Saturday, May 08, 2010
By the Time You Read This, I'll Be Dead, by Julie Anne Peters
Daelyn has decided that it's time to stop being a failure. This time she is determined that she will actually succeed...at killing herself. She discovers a website called Through The Light that encourages her to plan it right and actually "complete" the plan. The website assigns her 23 days to wrap things up.
This book then traces those next 23 days. Daelyn recounts the traumas and losses that have brought her to this desperate point. We learn about a history of bullying, physical and sexual assault, and near-constant harassment and humiliation from her peers (and indifference from the adults). We also get introduced to two of her peers (Santana and Emily) who reach out to her and we get a hint that there might be something for her that is worth living for.
This short book is a quick paced read and, like so many of Peters's other books, is thought-provoking and well-written. Peters has a knack for picking out interesting troubled teens (Luna, Define "Normal", etc.) and I tend to like her books. The themes of bullying, abuse, and suicide will resound with a lot of young readers. I suspect that this book is going to be one of her more popular books and get a wide and positive reception. It's easy to sympathize with the fear of being bullied (we've all gone through it) and the ending will provide plenty of room for discussion (whether informal chatter or a classroom group).
While it is a good book and I totally get why people will like it and recommend it, I'm not going to join that chorus. I didn't like the book and most of all I didn't like Daelyn. That may sound like a cruel and heartless thing to say, but I just found it hard to stomach the constant woe-is-me whine that permeates the entire book. As Daelyn herself acknowledges in the end, that sort of self-pity is probably her worst enemy. I'm not convinced that readers will pick up on that subtlety. Now that I'm grown up, I realize that the melodrama that she relishes so much just isn't going to solve anything. And enduring it for 190 pages really grated on me like nails on a chalkboard (sorry folks, it's a dated analogy!). Now, that feeling is totally personal. It in no way reflects on the fact that the book is well-written and thought-provoking and 99% of folks who read it will love it and find it moving. All of that is true as well. So, I'm going to praise it as an excellent book that you may or may not like (but which I personally didn't enjoy).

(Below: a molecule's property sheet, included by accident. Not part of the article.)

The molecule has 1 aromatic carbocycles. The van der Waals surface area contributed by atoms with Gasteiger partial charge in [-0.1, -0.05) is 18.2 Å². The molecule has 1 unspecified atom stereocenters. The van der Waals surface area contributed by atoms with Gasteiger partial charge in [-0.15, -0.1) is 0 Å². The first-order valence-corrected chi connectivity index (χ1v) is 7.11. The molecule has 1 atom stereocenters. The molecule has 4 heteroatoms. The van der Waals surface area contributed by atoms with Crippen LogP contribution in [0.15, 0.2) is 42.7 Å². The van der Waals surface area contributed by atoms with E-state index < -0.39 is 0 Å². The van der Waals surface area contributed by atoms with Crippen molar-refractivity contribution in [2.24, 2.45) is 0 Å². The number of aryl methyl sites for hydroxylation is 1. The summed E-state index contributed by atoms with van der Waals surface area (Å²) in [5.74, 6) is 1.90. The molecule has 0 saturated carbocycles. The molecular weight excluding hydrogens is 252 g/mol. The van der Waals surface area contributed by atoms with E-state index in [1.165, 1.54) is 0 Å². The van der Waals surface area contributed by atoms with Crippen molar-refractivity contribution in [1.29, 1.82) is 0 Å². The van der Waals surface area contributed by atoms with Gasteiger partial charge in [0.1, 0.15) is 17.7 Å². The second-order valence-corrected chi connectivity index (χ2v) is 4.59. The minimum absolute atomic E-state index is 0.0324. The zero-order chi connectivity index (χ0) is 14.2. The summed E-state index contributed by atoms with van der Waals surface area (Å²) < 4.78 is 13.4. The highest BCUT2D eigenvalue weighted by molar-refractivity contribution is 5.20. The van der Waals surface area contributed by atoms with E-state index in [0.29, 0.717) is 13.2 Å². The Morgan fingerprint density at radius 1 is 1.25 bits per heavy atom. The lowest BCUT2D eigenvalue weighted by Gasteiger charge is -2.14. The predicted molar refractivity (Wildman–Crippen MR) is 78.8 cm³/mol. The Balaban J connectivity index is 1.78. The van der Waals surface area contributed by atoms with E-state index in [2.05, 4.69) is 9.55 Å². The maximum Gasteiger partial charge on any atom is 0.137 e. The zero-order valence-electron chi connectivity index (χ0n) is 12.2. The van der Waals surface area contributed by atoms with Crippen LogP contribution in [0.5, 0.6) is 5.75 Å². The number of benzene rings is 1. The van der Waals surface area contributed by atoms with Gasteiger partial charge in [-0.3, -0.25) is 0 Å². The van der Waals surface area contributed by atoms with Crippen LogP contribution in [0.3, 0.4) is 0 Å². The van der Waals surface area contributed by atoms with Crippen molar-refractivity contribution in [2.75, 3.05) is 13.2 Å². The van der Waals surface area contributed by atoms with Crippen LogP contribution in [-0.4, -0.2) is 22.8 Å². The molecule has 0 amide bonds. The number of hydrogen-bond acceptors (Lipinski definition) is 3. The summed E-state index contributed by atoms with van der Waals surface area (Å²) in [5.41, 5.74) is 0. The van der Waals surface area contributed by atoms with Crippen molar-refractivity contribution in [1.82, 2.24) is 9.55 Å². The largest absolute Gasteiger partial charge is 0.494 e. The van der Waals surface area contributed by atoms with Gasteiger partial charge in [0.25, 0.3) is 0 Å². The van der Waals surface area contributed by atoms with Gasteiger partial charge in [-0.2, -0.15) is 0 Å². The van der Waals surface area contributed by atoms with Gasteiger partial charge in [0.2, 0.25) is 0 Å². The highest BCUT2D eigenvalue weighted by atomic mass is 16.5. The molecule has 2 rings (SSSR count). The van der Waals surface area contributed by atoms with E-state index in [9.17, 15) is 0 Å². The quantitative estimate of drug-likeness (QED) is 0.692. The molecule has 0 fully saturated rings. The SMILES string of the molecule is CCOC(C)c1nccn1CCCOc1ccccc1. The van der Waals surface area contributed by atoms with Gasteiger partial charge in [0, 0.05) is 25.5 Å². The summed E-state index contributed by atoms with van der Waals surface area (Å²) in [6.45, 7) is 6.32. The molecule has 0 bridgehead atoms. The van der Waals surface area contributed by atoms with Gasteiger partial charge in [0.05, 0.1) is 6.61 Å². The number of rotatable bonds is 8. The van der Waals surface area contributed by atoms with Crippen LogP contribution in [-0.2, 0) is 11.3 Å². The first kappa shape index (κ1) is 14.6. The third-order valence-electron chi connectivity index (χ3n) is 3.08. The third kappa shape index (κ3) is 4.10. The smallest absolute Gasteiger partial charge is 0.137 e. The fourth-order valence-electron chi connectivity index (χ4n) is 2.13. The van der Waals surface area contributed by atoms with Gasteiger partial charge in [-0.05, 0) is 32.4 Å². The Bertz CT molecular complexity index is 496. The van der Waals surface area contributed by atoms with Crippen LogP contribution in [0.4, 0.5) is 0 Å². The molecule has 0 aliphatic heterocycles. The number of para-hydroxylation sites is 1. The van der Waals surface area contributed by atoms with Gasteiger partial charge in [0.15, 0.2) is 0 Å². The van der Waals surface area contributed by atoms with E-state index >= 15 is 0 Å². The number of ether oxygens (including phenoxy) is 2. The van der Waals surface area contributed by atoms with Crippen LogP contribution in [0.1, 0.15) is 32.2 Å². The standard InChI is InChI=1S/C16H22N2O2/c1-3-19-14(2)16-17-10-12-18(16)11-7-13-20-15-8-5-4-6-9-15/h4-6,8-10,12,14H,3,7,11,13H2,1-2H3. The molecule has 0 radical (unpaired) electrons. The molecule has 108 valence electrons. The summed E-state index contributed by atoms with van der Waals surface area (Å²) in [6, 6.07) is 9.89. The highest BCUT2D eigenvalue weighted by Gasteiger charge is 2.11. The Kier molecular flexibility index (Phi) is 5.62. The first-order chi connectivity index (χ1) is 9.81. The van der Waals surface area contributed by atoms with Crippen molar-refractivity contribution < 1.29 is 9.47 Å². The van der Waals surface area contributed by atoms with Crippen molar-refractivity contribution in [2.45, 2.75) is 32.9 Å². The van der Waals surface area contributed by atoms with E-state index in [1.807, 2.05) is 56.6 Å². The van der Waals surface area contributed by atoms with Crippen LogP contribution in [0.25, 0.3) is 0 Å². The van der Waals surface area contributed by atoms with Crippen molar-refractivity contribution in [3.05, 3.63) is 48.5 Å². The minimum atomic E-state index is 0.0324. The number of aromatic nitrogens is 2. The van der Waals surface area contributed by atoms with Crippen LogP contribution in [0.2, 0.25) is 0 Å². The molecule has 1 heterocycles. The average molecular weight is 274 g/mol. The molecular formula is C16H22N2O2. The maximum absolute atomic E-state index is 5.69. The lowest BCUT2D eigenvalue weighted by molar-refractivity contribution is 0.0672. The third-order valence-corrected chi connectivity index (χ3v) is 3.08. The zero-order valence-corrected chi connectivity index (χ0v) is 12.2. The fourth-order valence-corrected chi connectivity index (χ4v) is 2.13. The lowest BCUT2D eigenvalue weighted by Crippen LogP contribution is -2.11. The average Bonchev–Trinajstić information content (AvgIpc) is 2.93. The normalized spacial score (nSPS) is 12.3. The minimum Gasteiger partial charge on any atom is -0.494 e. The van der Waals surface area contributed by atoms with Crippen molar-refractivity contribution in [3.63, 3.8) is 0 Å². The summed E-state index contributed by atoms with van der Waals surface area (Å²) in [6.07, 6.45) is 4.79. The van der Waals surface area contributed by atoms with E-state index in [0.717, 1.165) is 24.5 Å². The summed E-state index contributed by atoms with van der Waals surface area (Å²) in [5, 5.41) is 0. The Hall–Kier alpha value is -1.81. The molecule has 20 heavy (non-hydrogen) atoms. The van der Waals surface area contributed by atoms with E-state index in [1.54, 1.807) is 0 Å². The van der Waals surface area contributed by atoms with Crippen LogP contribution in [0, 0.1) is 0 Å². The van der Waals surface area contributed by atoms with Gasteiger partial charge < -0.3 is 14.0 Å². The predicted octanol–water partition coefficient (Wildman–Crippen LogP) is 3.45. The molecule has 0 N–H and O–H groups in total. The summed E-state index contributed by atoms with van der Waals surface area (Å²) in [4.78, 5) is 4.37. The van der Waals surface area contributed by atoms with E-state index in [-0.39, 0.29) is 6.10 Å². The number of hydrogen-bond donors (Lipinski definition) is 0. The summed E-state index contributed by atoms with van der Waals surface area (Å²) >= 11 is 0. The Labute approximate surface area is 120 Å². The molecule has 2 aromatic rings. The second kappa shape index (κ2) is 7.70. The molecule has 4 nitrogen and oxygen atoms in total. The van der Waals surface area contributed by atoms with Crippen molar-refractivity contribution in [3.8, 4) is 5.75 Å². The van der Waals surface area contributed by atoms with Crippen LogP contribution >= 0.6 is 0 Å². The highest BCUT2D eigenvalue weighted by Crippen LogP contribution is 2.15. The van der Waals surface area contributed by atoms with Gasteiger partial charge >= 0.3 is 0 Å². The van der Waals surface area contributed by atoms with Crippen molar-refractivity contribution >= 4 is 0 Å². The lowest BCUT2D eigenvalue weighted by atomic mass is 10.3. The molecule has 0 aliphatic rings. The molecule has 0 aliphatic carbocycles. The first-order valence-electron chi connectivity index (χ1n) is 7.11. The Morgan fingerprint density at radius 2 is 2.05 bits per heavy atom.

Oh, yeah, one thing I think we can ALL agree to criticize this book for is its cover. Daelyn is allegedly this totally overweight girl. Do not even pretend to tell me that the girl on the cover of this book is fat. Julie Anne Peters should SHOOT her publisher for the ironic decision to put Little Miss Twiggy on the cover of a book about body image. And yes, technically, Daelyn does mention that she's recently lost weight, but you KNOW that isn't why the art department made the decisions they made about this cover.